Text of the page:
United States Congressman Hakeem Jefferies held a virtual town hall this past week to prepare students and families within his district (which includes parts of Greenpoint, Williamsburg, Bushwick, Bed-Stuy, Ridgewood, Flatbush, and East New York) for the return of full in-person learning in New York City Public Schools. This September marks the first time that all public school students in the City will be returning to the classroom since the pandemic arrived last March.
“Frederick Douglas once said, ‘It is easier to build good children than it is to repair broken men,’ and of course women,” Representative Jeffries recounted during the town hall’s opening remarks. “I know many families throughout the district are now preparing to go back to school, and we wanted to make sure that they had an opportunity to have a dialogue. More than a million New York City School children are preparing to return to school next year, which is a large task.”
Congressman Jefferies played a role in writing and passing the American Rescue Plan on the federal level this past march, an achievement that the Representative celebrated once again during the back to school event.
“One of the most important things we [House Democrats] did with the American Rescue Plan was to provide more than 150 billion dollars in assistance to school systems across the country to help them prepare for this great reopening,” Jefferies explained. “We provided close to 10 billion to New York State to reopen school systems and a little over 5 billion to schools in New York City.”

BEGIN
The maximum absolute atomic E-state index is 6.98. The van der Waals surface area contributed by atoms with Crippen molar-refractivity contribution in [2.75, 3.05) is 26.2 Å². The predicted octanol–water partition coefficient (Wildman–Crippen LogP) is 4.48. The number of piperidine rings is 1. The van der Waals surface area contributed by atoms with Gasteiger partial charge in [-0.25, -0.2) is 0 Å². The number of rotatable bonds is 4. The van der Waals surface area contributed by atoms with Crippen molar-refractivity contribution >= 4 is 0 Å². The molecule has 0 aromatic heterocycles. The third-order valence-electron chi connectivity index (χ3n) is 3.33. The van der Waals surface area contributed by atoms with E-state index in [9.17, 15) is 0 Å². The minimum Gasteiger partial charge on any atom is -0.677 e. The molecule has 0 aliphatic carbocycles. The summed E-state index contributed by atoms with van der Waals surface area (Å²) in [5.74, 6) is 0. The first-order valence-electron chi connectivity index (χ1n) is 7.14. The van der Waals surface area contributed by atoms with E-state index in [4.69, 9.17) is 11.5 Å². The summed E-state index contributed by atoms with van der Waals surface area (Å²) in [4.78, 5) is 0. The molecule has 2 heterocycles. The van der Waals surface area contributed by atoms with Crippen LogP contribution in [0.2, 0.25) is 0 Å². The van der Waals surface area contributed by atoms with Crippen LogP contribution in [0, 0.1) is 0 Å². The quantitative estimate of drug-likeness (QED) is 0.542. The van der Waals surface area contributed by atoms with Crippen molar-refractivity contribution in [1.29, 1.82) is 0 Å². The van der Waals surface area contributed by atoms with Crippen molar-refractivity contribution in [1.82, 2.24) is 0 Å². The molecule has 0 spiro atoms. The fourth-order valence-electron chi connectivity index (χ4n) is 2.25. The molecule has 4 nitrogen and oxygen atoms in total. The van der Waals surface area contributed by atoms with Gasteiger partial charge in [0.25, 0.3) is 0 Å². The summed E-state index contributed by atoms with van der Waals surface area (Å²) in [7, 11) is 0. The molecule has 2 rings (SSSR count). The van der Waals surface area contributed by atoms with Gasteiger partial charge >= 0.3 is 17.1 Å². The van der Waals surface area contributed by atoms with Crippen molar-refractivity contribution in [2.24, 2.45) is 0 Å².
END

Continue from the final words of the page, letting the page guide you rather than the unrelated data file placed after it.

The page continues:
In addition to direct funding for schools, the American Rescue Plan also sent out stimulus checks and expanded the child tax credit to qualifying families, among other things.
Congressman Jefferies was joined by New York City Schools Chancellor Meisha Porter during the back to school event, who went into more detail about school reopening procedures.
“I am immensely proud of all our students, parents, and faculty who have been so resilient through this past year. This will be our homecoming,” said Porter, herself a product of the New York City public school system. “On September 13th, I am so excited, New York City will welcome all our students to in person classes for the first time in over 18 months. We will be returning to the classroom after the hardest year in our lives.”
She continued: “COVID highlighted so many disparities in our City, and I hope we don’t forget that but instead use it as energy to make real change. We ended last year with only a 0.03 COVID-19 positivity rating. If this year we follow the data the way that we have done, I know that we will have a great year of in-person education.”
Protected face coverings are still required inside and outside of all Department of Education buildings, regardless of vaccination status. Schools will also work to ensure at least 3 feet of social distancing between students and faculty when possible. Every classroom in NYC was also equipped with two air purifiers throughout the past year to add additional ventilation and air circulation.
All schools will be required to randomly test 10% of unvaccinated students every week to continue monitoring the rate of COVID. Quarantine policies will still be in effect when positive cases are confirmed. If there is evidence of a widespread contamination, schools will be closed for a ten day period, during which classes will continue virtually.